US warning of new attacks and weekend car bombing killing pro-Kremlin TV commentator Darya Dugina stir fears of Russian violence on the 31st anniversary of Ukraine's independence from Soviet Union.
The sense of dread has deepened in Ukraine because of warnings that Russia may try to spoil the country's Independence Day holiday and mark the conflict's six-month point with intensified attacks.
The US reinforced the worry with a security alert on Tuesday citing "information that Russia is stepping up efforts to launch strikes against Ukraine's civilian infrastructure and government facilities in the coming days." As it has done previously, it urged American citizens to "depart Ukraine now." Several European countries issued similar warnings.
Kiev authorities banned mass gatherings in the capital through Thursday for fear of missile attacks around Independence Day, which, like the six-month mark in the offensive, falls on Wednesday. The holiday celebrates Ukraine's independence from the Soviet Union in 1991.
"Our country is having a very hard time, and we need to be careful," 26-year-old Vlad Mudrak said in support of the ban.
Anxiety also mounted after a weekend car bombing outside Moscow killed the daughter of a leading right-wing Russian political theorist. Russia accused Ukraine of carrying out the attack and the bloodshed stirred fears of Russian retaliation.
Pro-Kremlin TV commentator Darya Dugina, 29, the daughter of Alexander Dugin, a writer dubbed "Putin's brain", died when the SUV she was driving blew up on Saturday night as she was returning home from a patriotic festival.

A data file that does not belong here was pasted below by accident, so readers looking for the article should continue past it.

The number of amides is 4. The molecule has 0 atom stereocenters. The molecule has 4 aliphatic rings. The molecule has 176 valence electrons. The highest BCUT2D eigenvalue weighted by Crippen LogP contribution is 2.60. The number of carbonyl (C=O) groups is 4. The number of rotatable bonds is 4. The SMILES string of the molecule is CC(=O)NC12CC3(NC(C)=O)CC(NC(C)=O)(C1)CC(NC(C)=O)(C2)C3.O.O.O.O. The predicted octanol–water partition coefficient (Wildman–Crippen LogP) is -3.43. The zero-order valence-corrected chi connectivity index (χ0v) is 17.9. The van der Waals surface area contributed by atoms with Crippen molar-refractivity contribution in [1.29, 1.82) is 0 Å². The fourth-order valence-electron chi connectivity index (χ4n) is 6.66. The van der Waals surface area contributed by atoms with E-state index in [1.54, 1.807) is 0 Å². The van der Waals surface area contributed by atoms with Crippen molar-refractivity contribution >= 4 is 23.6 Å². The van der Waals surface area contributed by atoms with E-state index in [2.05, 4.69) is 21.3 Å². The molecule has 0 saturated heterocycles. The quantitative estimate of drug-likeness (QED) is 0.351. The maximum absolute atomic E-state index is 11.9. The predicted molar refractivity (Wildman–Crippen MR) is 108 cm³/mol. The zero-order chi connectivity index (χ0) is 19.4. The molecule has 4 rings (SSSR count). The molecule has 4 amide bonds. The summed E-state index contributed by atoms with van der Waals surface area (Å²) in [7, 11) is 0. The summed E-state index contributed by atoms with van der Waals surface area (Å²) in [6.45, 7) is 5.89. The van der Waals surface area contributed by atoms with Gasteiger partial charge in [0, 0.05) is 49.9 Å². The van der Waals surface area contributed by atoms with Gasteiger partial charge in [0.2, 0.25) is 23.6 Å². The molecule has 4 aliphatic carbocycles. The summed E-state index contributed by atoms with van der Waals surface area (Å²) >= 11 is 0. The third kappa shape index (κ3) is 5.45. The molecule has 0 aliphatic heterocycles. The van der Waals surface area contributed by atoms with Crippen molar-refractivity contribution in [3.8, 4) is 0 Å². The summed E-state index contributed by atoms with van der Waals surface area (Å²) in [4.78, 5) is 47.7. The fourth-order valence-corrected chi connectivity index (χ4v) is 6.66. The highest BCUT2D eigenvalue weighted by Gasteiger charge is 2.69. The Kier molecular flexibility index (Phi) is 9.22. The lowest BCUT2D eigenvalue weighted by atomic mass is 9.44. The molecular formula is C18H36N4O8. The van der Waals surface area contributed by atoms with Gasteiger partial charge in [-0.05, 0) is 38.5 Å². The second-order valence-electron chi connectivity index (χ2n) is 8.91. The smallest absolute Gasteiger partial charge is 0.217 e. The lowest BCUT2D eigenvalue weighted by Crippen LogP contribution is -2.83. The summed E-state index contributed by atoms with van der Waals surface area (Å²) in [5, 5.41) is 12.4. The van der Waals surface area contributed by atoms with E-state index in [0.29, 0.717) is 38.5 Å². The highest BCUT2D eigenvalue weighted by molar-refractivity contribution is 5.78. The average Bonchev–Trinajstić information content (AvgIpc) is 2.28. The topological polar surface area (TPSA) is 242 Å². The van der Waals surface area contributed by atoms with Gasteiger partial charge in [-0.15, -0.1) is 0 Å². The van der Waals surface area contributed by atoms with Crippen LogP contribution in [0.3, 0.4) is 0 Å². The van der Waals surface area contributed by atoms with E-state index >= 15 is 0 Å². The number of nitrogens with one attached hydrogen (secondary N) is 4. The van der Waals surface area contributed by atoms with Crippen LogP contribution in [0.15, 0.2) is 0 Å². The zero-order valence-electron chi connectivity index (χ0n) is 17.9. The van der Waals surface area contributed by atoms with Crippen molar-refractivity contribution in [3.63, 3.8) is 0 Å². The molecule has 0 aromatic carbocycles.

Managing expectations of Russian 'cruelty'
Over the weekend, Ukrainian President Volodymyr Zelenskyy warned that Russia "may try to do something particularly nasty, something particularly cruel" this week.
On Tuesday, however, Zelenskyy stressed defiance rather than worry when he raised the national flag at a memorial one day ahead of Independence Day.
"The blue and yellow flag of Ukraine will again fly where it rightfully should be — in all temporarily occupied cities and villages of Ukraine," he said, including the Crimea Peninsula, which Russia annexed in 2014.
He added: "It is necessary to liberate Crimea from occupation. It will end where it had started.”
At a separate event, Zelenskyy appeared to downplay the threats this week, indicating that at most, he expected increased intensity rather than new targets.
NATO, meanwhile, said Zelenskyy can continue to count on the 30-nation alliance for help in defending itself in what Secretary General Jens Stoltenberg called "a grinding war of attrition." The conflict broke out on February 24.
"This is a battle of wills and a battle of logistics. Therefore, we must sustain our support for Ukraine for the long term so that Ukraine prevails as a sovereign, independent nation," Stoltenberg said at an international conference on Crimea.
Zaporizhzhia at risk
One particular source of foreboding is Europe's largest nuclear power plant, in southeastern Ukraine, where shelling has raised fears of a catastrophe.
Shelling close to the Zaporizhzhia plant continued early on Tuesday. Regional Governor Valentyn Reznichenko said Russian forces fired on Marhanets and Nikopol, two towns less than a dozen kilometres from the power station. The UN Security Council is meeting on Tuesday to discuss the danger.
In other developments, the US plans to announce on Wednesday an additional $3 billion or so in aid to train and equip Ukrainian forces, according to American officials speaking on condition of anonymity. This would be the largest single security package yet in the six-month-old fighting.